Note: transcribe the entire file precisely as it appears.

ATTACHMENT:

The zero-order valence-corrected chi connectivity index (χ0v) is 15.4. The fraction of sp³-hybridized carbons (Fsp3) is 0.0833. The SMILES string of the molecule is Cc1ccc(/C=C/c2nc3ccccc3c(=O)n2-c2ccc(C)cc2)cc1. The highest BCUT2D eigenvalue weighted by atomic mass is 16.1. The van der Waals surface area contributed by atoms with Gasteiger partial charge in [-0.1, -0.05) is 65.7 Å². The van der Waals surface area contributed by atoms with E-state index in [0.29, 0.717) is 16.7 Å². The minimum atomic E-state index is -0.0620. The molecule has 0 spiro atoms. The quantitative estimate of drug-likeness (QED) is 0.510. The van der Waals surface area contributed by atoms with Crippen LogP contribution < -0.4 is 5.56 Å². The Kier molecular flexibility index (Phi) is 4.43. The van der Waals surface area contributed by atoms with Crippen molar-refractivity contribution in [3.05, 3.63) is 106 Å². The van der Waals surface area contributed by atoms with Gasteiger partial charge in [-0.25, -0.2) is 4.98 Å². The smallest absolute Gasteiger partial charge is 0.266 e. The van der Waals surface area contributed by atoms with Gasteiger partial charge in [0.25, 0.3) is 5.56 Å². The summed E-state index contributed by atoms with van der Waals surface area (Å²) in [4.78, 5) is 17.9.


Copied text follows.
The zero-order valence-corrected chi connectivity index (χ0v) is 15.4. The fraction of sp³-hybridized carbons (Fsp3) is 0.0833. The SMILES string of the molecule is Cc1ccc(/C=C/c2nc3ccccc3c(=O)n2-c2ccc(C)cc2)cc1. The highest BCUT2D eigenvalue weighted by atomic mass is 16.1. The van der Waals surface area contributed by atoms with Gasteiger partial charge in [-0.1, -0.05) is 65.7 Å². The van der Waals surface area contributed by atoms with E-state index in [0.29, 0.717) is 16.7 Å². The minimum atomic E-state index is -0.0620. The molecule has 0 spiro atoms. The quantitative estimate of drug-likeness (QED) is 0.510. The van der Waals surface area contributed by atoms with Crippen LogP contribution < -0.4 is 5.56 Å². The Kier molecular flexibility index (Phi) is 4.43. The van der Waals surface area contributed by atoms with Crippen molar-refractivity contribution in [3.05, 3.63) is 106 Å². The van der Waals surface area contributed by atoms with Gasteiger partial charge in [-0.25, -0.2) is 4.98 Å². The smallest absolute Gasteiger partial charge is 0.266 e. The van der Waals surface area contributed by atoms with Gasteiger partial charge in [0.25, 0.3) is 5.56 Å². The summed E-state index contributed by atoms with van der Waals surface area (Å²) in [4.78, 5) is 17.9.